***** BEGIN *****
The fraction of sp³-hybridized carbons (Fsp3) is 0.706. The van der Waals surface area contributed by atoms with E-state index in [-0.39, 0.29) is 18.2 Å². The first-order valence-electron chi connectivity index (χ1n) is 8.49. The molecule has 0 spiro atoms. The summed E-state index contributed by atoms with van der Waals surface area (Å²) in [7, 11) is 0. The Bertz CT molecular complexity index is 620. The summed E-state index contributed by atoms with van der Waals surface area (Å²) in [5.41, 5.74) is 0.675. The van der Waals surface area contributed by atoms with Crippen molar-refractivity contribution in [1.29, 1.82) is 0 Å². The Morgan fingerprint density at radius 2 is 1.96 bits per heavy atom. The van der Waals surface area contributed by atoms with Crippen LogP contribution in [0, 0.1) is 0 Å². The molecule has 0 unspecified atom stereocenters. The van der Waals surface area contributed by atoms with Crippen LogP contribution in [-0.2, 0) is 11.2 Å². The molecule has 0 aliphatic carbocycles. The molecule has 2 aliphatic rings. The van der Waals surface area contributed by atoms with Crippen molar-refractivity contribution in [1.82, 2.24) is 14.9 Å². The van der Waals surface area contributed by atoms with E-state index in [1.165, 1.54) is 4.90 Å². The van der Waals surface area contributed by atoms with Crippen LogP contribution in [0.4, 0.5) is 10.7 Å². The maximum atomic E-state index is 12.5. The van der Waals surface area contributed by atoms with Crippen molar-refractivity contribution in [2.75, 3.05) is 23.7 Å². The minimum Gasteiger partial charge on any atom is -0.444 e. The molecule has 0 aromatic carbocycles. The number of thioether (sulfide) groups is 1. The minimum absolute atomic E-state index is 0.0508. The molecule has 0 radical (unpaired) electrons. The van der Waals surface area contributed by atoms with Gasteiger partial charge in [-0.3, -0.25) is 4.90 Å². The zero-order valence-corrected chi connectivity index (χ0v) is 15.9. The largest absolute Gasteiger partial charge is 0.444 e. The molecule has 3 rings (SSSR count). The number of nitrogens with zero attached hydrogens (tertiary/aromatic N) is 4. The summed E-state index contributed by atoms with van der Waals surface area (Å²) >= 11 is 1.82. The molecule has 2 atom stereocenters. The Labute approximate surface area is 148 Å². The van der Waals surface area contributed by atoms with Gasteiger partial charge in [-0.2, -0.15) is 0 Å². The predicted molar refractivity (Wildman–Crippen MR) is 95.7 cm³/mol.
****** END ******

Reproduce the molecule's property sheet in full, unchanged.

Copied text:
The fraction of sp³-hybridized carbons (Fsp3) is 0.706. The van der Waals surface area contributed by atoms with E-state index in [-0.39, 0.29) is 18.2 Å². The first-order valence-electron chi connectivity index (χ1n) is 8.49. The molecule has 0 spiro atoms. The summed E-state index contributed by atoms with van der Waals surface area (Å²) in [7, 11) is 0. The Bertz CT molecular complexity index is 620. The summed E-state index contributed by atoms with van der Waals surface area (Å²) in [5.41, 5.74) is 0.675. The van der Waals surface area contributed by atoms with Crippen molar-refractivity contribution in [1.29, 1.82) is 0 Å². The Morgan fingerprint density at radius 2 is 1.96 bits per heavy atom. The van der Waals surface area contributed by atoms with Crippen LogP contribution in [0, 0.1) is 0 Å². The molecule has 0 unspecified atom stereocenters. The van der Waals surface area contributed by atoms with Crippen LogP contribution in [-0.2, 0) is 11.2 Å². The molecule has 0 aliphatic carbocycles. The molecule has 2 aliphatic rings. The van der Waals surface area contributed by atoms with Crippen molar-refractivity contribution in [1.82, 2.24) is 14.9 Å². The van der Waals surface area contributed by atoms with E-state index in [1.165, 1.54) is 4.90 Å². The van der Waals surface area contributed by atoms with Crippen LogP contribution in [0.4, 0.5) is 10.7 Å². The maximum atomic E-state index is 12.5. The van der Waals surface area contributed by atoms with Crippen molar-refractivity contribution in [2.75, 3.05) is 23.7 Å². The minimum Gasteiger partial charge on any atom is -0.444 e. The molecule has 0 aromatic carbocycles. The number of thioether (sulfide) groups is 1. The minimum absolute atomic E-state index is 0.0508. The molecule has 0 radical (unpaired) electrons. The van der Waals surface area contributed by atoms with Gasteiger partial charge in [-0.3, -0.25) is 4.90 Å². The zero-order valence-corrected chi connectivity index (χ0v) is 15.9. The largest absolute Gasteiger partial charge is 0.444 e. The molecule has 3 rings (SSSR count). The number of nitrogens with zero attached hydrogens (tertiary/aromatic N) is 4. The summed E-state index contributed by atoms with van der Waals surface area (Å²) >= 11 is 1.82. The molecule has 2 atom stereocenters. The Labute approximate surface area is 148 Å². The van der Waals surface area contributed by atoms with Gasteiger partial charge in [-0.2, -0.15) is 0 Å². The predicted molar refractivity (Wildman–Crippen MR) is 95.7 cm³/mol.